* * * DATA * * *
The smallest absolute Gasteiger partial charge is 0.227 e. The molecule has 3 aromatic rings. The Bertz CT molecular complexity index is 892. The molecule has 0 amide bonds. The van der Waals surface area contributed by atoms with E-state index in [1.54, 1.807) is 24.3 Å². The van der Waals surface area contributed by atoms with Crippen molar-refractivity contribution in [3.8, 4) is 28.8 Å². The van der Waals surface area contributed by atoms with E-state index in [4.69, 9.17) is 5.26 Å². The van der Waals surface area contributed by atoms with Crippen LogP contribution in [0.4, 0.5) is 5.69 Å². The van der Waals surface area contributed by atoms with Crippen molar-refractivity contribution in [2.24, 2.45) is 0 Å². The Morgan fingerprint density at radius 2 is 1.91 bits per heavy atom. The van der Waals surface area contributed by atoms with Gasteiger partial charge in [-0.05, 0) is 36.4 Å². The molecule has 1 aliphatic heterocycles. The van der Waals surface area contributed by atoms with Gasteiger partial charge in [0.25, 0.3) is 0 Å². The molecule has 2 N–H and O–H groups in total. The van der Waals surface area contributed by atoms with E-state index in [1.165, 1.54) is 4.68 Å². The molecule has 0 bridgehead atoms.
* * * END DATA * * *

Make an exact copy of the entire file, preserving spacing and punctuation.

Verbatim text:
The smallest absolute Gasteiger partial charge is 0.227 e. The molecule has 3 aromatic rings. The Bertz CT molecular complexity index is 892. The molecule has 0 amide bonds. The van der Waals surface area contributed by atoms with E-state index in [1.54, 1.807) is 24.3 Å². The van der Waals surface area contributed by atoms with Crippen molar-refractivity contribution in [3.8, 4) is 28.8 Å². The van der Waals surface area contributed by atoms with E-state index in [4.69, 9.17) is 5.26 Å². The van der Waals surface area contributed by atoms with Crippen LogP contribution in [0.4, 0.5) is 5.69 Å². The van der Waals surface area contributed by atoms with Crippen molar-refractivity contribution in [2.24, 2.45) is 0 Å². The Morgan fingerprint density at radius 2 is 1.91 bits per heavy atom. The van der Waals surface area contributed by atoms with Gasteiger partial charge in [-0.05, 0) is 36.4 Å². The molecule has 1 aliphatic heterocycles. The van der Waals surface area contributed by atoms with Gasteiger partial charge in [0.25, 0.3) is 0 Å². The molecule has 2 N–H and O–H groups in total. The van der Waals surface area contributed by atoms with E-state index in [1.165, 1.54) is 4.68 Å². The molecule has 0 bridgehead atoms.